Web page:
Love and Forgiveness


There’s a quote by Fred Rogers that has been circulated widely, especially in recent years with all of the natural disasters, horrific mass killings, and other tragedies that have been going on, about looking for the helpers when kids see or hear about disturbing things in the news.

MISTER-ROGERS-HELPERS-QUOTE

I love this quote, and I think it is certainly helpful in distressing times of tragedy and disaster. However, simply reading or “liking” this quote on Facebook is not going to change things.

But do you know what is?  Love. And forgiveness.  Actually showing love and forgiveness to ourselves and each other. I realize that I say this at the risk of sounding very much like a hippie. Or the Mormon that I am. And maybe I am a Mormon hippie, but who cares? All I know is that when we feel love toward another person, even if we don’t even know them, that love replaces whatever negative feelings were there before. In the moments that we are feeling love, the bad feelings go away—they aren’t just covered up.

I’m reminded of a song we sing at church sometimes.  There’s a line in one of our hymns, “Love at Home,” that says, “…hate and envy ne’er annoy when there’s love at home.”  It’s true. We can’t feel hate when we are feeling love, just like we can’t have darkness when there is light.

So what about times when we are so angry and hurt by someone that we just can’t bring ourselves to find that light or to feel that love?

I think that’s where forgiveness comes in.  When we forgive those who have wronged us, it does not mean that what they did was okay. Not. At. All. But when we forgive someone, it does mean that we let go of the hatred we have in our hearts for them, which then makes room in our hearts for love. And then it creates space for us to heal.

Gordon B. Hinckley, former president of the Church of Jesus Christ of Latter-day Saints, said this about forgiveness, and I echo his sentiment:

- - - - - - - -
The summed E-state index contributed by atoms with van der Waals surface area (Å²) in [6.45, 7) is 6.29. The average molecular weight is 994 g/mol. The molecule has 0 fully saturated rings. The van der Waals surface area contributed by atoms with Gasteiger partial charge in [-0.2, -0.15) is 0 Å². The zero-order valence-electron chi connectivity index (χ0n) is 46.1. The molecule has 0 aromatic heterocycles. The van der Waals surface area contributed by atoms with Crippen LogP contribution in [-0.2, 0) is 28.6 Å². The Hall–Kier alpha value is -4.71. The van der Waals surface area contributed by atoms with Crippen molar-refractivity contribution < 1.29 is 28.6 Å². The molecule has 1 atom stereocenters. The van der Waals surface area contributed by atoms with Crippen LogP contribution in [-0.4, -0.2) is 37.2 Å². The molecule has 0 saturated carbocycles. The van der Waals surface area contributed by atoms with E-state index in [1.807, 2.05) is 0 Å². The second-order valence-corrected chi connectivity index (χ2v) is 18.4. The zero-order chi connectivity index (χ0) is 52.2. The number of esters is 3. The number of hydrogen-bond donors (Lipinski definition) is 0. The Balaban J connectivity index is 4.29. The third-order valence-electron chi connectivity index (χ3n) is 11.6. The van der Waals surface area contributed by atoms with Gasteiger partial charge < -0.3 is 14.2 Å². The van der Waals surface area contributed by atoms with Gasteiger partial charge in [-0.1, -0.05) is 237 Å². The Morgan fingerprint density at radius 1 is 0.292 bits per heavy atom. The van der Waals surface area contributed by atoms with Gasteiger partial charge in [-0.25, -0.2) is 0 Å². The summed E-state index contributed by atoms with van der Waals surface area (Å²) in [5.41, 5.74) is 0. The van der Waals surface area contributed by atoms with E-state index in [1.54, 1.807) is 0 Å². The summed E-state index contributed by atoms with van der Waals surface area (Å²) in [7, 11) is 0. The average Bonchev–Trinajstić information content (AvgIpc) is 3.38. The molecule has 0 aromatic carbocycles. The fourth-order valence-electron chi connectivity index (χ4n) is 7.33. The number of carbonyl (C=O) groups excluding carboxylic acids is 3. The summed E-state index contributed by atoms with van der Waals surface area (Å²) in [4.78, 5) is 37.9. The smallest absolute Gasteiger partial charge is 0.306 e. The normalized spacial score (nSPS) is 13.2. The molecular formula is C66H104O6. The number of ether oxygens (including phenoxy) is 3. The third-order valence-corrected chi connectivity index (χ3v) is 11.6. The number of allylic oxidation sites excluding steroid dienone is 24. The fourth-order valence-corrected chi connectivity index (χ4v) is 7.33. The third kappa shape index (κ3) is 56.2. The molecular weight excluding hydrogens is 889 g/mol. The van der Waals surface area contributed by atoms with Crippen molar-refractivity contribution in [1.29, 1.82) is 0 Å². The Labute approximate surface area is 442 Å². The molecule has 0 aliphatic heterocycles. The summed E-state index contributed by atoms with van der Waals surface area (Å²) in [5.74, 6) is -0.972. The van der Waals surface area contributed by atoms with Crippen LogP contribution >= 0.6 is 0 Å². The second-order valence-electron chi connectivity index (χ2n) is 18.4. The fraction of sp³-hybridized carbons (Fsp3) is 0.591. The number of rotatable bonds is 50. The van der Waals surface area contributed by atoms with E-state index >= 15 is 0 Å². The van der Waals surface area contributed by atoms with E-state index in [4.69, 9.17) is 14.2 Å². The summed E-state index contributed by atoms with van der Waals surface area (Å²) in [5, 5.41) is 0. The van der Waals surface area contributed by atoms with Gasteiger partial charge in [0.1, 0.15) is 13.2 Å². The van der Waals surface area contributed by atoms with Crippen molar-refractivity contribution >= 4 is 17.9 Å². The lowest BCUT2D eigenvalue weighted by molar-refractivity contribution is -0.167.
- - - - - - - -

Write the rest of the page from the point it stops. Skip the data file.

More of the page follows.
“I know this is a delicate and sensitive thing of which I am speaking. There are hardened criminals who may have to be locked up. There are unspeakable crimes, such as deliberate murder and rape, that justify harsh penalties. But there are some who could be saved from long, stultifying years in prison because of an unthoughtful, foolish act. Somehow forgiveness, with love and tolerance, accomplishes miracles that can happen in no other way.” (From his talk on forgiveness during the October 2005 General Conference, which you can read in its entirety here.)

So feel the love. Embrace your inner hippie. Be excellent to each other. Forgive. Our world needs more of us to be the helpers — always — not just in times of tragedy.

— The Conscious Mom

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4 Responses to Love and Forgiveness

  1. Tina says:

    I love President Hinckley. He was such a wise, humble man. I still miss him

  2. Melanie says:

    love this.

  3. Katie says:

    When we were younger, and any of the 6 of us kids would argue, my dad would start belting out “Love at Home” at the top of his lungs. An eye roll or two later, and we got over whatever was bothering us. To this day, we still sometimes sing it to each other.

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